High Level Majors: Are New Graduates Guaranteed a Job in Today’s Economy?


Joyce Winston, a recent graduate of the University of Florida, received a degree in Civil engineering in November. She immediately prepared an outstanding resume and begin hunting for the job of her dreams.  However, after sixteen months of searching on the internet and applying for various positions, she hasn’t found a comparable job within her field.

Unfortunately, the situation has become the norm. Graduating in a promising field doesn’t mean that a college grad is guaranteed a job. Finding a job takes time and patience. A new graduate must treat job hunting as a job itself.

Experts agree that the competition in many fields is extremely overwhelming. Students in competitive majors such as accounting (CPA), programming, and engineering must strive to be the best in their field to outshine their competitors.

According to the Economic Value of College Major, a study performed by George Town Center on Education, the top high-level majors include:

  • Petroleum engineering $136,00
  • Mechanical engineering $136, 00
  • Chemical engineering $96,000
  • Geological engineering $87,000
  • Metallurgical engineering $98,000
  • Computer engineering $87,000
  • Electrical engineering $68,000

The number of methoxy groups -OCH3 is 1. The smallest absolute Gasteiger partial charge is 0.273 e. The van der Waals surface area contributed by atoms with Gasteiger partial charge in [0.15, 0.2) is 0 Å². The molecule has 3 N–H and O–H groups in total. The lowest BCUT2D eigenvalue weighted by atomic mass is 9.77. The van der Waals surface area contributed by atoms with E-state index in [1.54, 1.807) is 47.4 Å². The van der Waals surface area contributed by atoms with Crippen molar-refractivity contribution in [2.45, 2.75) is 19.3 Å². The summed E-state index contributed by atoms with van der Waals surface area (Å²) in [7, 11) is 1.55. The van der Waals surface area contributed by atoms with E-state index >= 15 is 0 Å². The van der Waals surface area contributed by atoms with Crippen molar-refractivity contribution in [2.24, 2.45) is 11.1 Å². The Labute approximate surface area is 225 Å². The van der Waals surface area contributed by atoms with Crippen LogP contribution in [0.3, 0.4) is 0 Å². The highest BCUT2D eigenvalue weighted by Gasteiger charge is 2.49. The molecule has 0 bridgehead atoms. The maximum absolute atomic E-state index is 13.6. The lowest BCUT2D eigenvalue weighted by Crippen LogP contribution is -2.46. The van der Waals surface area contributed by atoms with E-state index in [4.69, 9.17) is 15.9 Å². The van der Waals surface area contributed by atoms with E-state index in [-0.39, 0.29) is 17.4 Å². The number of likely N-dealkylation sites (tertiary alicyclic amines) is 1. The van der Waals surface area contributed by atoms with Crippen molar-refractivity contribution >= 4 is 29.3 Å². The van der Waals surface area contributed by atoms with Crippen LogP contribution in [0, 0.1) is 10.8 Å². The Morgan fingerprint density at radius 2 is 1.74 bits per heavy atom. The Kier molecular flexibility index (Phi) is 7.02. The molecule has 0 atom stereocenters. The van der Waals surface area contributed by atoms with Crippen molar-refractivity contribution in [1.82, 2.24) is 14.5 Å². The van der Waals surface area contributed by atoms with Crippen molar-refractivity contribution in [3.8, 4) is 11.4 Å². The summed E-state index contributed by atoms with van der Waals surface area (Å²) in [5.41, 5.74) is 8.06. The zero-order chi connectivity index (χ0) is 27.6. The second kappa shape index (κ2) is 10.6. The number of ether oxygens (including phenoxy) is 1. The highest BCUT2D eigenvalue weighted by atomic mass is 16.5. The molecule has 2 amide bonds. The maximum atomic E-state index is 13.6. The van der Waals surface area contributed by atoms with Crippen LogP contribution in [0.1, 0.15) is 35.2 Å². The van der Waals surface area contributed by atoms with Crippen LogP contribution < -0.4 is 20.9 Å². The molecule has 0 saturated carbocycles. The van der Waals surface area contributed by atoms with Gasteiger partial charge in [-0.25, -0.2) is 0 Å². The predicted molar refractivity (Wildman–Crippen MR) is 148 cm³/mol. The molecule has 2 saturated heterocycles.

• Finance $54,900
  • Nursing $58,928
  • Information Technology $64,000

Dedication to being the best will take total surrender to a field of study. In today’s economy, only those who are exceptional in their major will have the best chance of getting employed right away. These will also have to keep current with ever the changing theories and applications in their fields.

The future of job searching in high-level fields will not get any easier as students continue to receive degrees in high-level fields.  Many students must accept jobs in other fields until they find one in their own majors.

Partnering with job agencies and various others groups within their profession will open many doors of opportunity for new grads.  Word of mouth is a game changer in job searching, especially if you know a person who already works in the field in which desire to work.

Other students will most likely choose to stay in a major other than the one in which they received a degree. This is ok if the individual is excited about the job.  There is no law that demands that a new grad takes a job position in his or her field.

The Joyce Winston situation will continue to happen. As more graduates come out of college, their field of study will continue to tighten.

Persistence in searching and applying for her dream job will eventually land Joyce Winston the job she wanted all along.



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